Bobby Babcock, of Tulsa, Okla., his wife, Kari Babcock, and their dog Lucy walk through the Museum of the Sixties on Monday. The temporary-hoping-to-become-permanent exhibition of the cultural, political and historical events of the decade are on display on San Francisco Street.

Looking at the photo on the wall of the Beatles performing in concert, Barbara Nicholson suddenly felt a wave of goosebumps move across her arms and shoulders.

The image, part of an exhibition chronicling the 1960s, immediately transported her back to her college days at the University of North Texas in 1968 when the Fab Four’s song “Revolution” hit the radio airwaves. At the time, she was helping to support presidential candidate Eugene McCarthy, who unsuccessfully campaigned on an antiwar platform for the Democratic nomination in that year’s election.

It was a heartbreaking time — filled with awful news from the Vietnam War, of political assassinations, a time of conflict and unrest. It was also time of free love and peace signs, hope for a better world and music that spoke to those dreams.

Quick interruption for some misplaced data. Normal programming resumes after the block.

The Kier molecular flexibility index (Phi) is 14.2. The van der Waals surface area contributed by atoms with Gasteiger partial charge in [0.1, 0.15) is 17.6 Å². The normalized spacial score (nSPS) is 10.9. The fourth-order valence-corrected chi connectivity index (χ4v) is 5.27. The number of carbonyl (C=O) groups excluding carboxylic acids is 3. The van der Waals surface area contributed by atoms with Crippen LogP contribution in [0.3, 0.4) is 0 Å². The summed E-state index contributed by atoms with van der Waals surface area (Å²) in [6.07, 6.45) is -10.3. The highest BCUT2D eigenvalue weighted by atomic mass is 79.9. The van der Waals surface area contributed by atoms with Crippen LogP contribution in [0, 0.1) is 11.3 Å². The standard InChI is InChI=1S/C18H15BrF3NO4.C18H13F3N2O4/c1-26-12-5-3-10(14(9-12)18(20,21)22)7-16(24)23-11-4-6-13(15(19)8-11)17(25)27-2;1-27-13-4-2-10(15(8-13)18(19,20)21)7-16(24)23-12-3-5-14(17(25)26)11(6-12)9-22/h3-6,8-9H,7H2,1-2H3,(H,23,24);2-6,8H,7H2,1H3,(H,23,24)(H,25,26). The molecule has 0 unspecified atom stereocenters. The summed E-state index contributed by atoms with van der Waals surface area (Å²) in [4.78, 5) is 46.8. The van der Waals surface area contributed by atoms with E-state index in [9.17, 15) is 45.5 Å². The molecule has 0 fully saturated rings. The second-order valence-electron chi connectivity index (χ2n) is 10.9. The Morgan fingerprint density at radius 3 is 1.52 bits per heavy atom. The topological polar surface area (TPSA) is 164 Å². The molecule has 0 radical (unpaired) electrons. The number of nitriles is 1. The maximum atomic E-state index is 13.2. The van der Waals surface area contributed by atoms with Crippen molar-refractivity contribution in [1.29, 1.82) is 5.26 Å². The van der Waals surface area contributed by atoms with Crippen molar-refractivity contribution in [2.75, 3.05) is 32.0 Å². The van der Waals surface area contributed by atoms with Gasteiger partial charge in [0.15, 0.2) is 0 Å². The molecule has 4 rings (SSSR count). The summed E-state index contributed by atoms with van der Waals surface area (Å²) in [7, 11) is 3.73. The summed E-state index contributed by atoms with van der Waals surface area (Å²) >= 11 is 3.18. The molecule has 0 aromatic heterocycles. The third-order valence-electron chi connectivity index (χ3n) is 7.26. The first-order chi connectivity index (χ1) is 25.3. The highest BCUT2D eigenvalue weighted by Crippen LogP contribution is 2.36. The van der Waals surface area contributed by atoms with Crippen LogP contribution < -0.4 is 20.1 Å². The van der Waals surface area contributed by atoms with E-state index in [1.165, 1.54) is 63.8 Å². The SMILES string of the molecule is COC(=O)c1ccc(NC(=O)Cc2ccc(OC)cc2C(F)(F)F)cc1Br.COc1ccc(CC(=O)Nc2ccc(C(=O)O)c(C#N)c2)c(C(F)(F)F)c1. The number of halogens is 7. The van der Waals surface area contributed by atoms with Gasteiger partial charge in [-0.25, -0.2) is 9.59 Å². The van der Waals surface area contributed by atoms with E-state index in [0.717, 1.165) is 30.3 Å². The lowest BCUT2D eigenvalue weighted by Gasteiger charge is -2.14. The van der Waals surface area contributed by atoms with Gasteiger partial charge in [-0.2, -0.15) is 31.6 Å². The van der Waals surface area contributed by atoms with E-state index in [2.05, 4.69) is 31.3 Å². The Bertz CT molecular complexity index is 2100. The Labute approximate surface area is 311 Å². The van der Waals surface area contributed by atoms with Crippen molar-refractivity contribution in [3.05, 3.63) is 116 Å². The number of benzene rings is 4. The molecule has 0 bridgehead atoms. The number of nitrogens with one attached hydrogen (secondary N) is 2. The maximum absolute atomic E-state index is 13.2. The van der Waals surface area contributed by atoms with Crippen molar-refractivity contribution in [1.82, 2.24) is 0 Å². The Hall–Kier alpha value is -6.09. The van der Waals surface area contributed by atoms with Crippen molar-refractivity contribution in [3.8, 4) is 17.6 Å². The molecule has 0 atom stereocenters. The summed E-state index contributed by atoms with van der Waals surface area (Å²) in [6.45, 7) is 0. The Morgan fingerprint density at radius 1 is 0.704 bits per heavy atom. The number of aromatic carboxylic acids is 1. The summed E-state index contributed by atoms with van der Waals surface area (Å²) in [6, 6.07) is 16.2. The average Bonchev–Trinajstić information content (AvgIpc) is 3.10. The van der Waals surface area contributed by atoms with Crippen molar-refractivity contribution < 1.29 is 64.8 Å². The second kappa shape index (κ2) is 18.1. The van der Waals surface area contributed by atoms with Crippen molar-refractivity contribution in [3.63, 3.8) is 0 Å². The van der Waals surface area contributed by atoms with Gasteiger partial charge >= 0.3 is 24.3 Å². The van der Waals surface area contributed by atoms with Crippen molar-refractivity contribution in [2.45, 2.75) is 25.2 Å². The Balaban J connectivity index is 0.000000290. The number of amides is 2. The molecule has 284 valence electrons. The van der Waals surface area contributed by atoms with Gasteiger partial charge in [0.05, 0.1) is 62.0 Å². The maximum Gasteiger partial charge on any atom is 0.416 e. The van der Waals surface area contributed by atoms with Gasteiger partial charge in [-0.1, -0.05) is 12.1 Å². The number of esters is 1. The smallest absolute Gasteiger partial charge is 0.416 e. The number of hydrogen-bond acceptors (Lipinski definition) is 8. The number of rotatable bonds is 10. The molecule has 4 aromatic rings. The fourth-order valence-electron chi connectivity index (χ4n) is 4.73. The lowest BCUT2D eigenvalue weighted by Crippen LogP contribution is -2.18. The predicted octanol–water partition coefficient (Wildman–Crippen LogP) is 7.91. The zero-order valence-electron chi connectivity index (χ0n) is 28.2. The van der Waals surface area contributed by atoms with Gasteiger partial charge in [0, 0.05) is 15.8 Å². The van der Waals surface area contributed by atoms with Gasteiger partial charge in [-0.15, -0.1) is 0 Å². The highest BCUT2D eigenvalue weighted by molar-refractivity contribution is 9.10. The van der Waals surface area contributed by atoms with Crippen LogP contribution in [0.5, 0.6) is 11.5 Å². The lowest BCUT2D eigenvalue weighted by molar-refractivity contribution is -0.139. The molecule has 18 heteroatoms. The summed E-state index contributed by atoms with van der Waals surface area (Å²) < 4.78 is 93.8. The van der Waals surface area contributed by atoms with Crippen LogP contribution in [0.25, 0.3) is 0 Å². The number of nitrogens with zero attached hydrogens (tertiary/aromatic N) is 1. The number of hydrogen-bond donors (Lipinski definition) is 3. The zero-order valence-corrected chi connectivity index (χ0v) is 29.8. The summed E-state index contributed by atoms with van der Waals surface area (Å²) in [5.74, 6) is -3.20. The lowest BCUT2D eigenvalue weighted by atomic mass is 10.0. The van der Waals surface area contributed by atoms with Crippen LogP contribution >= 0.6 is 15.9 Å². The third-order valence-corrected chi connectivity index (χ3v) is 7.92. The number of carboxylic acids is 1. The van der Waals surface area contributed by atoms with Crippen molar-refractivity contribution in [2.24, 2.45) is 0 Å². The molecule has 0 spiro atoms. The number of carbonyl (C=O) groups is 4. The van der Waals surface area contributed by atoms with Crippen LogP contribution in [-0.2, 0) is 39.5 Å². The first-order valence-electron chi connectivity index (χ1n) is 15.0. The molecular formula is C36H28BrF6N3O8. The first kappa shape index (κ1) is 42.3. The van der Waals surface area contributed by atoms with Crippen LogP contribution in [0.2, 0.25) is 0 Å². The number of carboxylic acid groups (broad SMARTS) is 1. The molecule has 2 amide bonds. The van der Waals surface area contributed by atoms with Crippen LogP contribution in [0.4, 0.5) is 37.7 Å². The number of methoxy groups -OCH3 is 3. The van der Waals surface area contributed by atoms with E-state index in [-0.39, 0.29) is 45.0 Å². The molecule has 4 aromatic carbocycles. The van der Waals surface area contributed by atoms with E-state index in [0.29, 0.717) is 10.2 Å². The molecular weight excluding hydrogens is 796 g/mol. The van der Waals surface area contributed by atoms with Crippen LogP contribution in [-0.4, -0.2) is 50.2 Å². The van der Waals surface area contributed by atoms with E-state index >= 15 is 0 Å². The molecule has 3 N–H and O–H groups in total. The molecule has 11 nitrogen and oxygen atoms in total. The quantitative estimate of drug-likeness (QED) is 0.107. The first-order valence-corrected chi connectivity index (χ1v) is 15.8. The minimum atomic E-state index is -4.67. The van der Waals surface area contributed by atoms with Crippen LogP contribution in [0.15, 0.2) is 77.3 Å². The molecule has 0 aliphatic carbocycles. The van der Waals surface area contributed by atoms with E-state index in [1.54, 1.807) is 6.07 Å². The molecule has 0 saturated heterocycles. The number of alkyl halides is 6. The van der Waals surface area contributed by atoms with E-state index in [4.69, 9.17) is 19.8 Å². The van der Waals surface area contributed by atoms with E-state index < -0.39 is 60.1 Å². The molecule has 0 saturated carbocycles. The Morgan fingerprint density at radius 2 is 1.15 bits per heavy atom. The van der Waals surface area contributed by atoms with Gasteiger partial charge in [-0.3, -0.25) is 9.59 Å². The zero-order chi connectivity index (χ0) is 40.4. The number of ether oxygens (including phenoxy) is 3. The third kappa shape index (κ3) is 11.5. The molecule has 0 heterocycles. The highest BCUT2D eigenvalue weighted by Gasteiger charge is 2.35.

Photographer Lisa Law shows Gary Nicholson, a musician from Nashville, Tenn., one of her prints from Woodstock at the Museum of the Sixties on Monday in Santa Fe. The temporary exhibit is open through the end of the month.


Photographer Lisa Law takes a selfie with Gary Nicholson, center, and Shawn Camp, both musicians from Nashville, Tenn., on Monday at the Museum of the Sixties on East San Francisco Street.

General Assignment Reporter

Robert Nott has covered education and youth issues for the Santa Fe New Mexican. He is assigned to The New Mexican's city desk where he covers a general assignment beat.

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